The file /etc/shadow has a couple date fields that are expressed as the number of days since Jan 1, 1970. Is there an easy way using to get a list of users and the calendar date of the last password change, and the expiration?

Ref: man shadow(5)

6 Answers 6

chage -l <username>

Example Output:

Last password change                                    : Dec 17, 2015
Password expires                                        : Mar 16, 2016
Password inactive                                       : never
Account expires                                         : never
Minimum number of days between password change          : 7
Maximum number of days between password change          : 90
Number of days of warning before password expires       : 14

report password status on the named account passwd -S username

for user in $(cut -d: -f1 /etc/passwd); do sudo passwd -S $user; done

  • +1 That would works, but not in my particular case. I am gathering information for all users, from a copy of the shadow restored to a temp folder from the backup, I was trying to track down some password changes to see if they are related to a system being potentially compromised.
    – Zoredache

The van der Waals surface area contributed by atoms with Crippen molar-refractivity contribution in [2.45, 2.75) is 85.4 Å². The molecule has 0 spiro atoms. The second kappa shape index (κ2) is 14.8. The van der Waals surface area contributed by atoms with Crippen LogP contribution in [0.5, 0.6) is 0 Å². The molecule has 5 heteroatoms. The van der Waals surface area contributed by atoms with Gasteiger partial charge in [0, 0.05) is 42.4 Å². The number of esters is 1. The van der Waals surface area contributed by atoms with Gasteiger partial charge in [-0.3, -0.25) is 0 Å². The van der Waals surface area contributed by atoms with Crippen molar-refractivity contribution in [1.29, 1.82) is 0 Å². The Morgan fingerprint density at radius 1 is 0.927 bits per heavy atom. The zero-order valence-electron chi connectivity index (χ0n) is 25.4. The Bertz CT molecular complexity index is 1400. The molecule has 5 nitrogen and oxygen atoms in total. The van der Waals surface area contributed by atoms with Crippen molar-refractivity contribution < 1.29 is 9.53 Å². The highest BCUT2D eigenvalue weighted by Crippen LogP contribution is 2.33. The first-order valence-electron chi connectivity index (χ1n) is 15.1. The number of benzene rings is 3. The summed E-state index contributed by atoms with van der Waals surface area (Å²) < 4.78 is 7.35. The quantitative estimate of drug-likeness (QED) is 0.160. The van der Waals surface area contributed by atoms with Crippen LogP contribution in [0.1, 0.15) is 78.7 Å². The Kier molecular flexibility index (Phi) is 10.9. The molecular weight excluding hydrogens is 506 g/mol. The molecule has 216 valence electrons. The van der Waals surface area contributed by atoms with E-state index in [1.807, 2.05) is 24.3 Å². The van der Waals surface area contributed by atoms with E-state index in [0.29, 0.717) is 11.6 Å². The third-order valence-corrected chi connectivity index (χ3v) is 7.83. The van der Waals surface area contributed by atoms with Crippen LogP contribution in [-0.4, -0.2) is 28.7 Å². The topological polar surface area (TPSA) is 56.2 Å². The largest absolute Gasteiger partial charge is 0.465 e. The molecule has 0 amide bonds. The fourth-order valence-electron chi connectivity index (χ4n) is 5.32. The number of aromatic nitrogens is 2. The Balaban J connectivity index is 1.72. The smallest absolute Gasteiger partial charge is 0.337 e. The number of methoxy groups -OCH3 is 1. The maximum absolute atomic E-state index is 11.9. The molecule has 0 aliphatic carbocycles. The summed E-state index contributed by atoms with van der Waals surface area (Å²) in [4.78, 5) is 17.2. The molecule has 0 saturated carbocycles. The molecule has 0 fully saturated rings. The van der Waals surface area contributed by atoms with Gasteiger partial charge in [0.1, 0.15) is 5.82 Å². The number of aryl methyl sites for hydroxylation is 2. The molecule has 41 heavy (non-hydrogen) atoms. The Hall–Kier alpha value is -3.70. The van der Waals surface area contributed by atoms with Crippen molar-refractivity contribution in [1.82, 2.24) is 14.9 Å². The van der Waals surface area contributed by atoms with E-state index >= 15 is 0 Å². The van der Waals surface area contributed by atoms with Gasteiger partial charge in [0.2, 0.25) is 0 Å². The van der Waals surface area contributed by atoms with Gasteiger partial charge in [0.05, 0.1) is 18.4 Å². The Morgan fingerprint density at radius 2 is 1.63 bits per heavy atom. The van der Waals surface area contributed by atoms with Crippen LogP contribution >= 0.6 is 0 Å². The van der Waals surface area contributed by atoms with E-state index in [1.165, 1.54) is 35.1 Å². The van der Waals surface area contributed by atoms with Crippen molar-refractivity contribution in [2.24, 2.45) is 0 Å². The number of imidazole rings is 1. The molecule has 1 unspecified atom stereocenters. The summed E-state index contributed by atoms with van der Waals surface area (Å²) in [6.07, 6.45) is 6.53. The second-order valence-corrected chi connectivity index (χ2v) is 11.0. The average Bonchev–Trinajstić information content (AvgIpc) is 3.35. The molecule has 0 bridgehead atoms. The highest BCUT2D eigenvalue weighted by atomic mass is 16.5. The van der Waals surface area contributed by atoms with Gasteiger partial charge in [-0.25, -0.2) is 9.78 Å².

Apr 13, 2012 at 19:24
for n in $(sudo cat /etc/shadow | awk '{FS=":";print $3}'); do date -d "01/01/1970 +${n}days" +%F; done 

To avoid the useless-use-of-cat-award:

for n in $(sudo awk '{FS=":";print $3}' /etc/shadow); do date -d "01/01/1970 +${n}days" +%F; done 

There was an answer that got deleted, while somewhat wrong, did lead me in the correct direction.

Using gawk's strftime combined with some arithmetic gives me what I wanted.

cat shadow | gawk -F: '{ print $1 ":" strftime("%Y%m%d",86400*$3) ":" strftime("%Y%m%d",86400*$4)}'

  • 1
    be nice and don't gawk at the cat gawk -F: '{ print $1 ":" strftime("%Y%m%d",86400*$3) ":" strftime("%Y%m%d",86400*$4)}' /etc/shadow Mar 17, 2017 at 17:22
  • @ChrisAlderson Meh, the UUOC people won't convince me. I find the cat file | filter | filter more readable, and sometimes when I am being lazy I will do it.
    – Zoredache
    Mar 17, 2017 at 17:56

This outputs password update information for each user:

Read the /etc/passwd file >> parse each user >> run chage -l command on each user

for user in $(cut -d: -f1 /etc/passwd); do echo -e "\n $user \n" && chage -l $user; done

"... the calendar date of the last password change":

$ date -d '01 Jan 1970 19139 days'

19139 from /etc/shadow

One can use all above in a loop.

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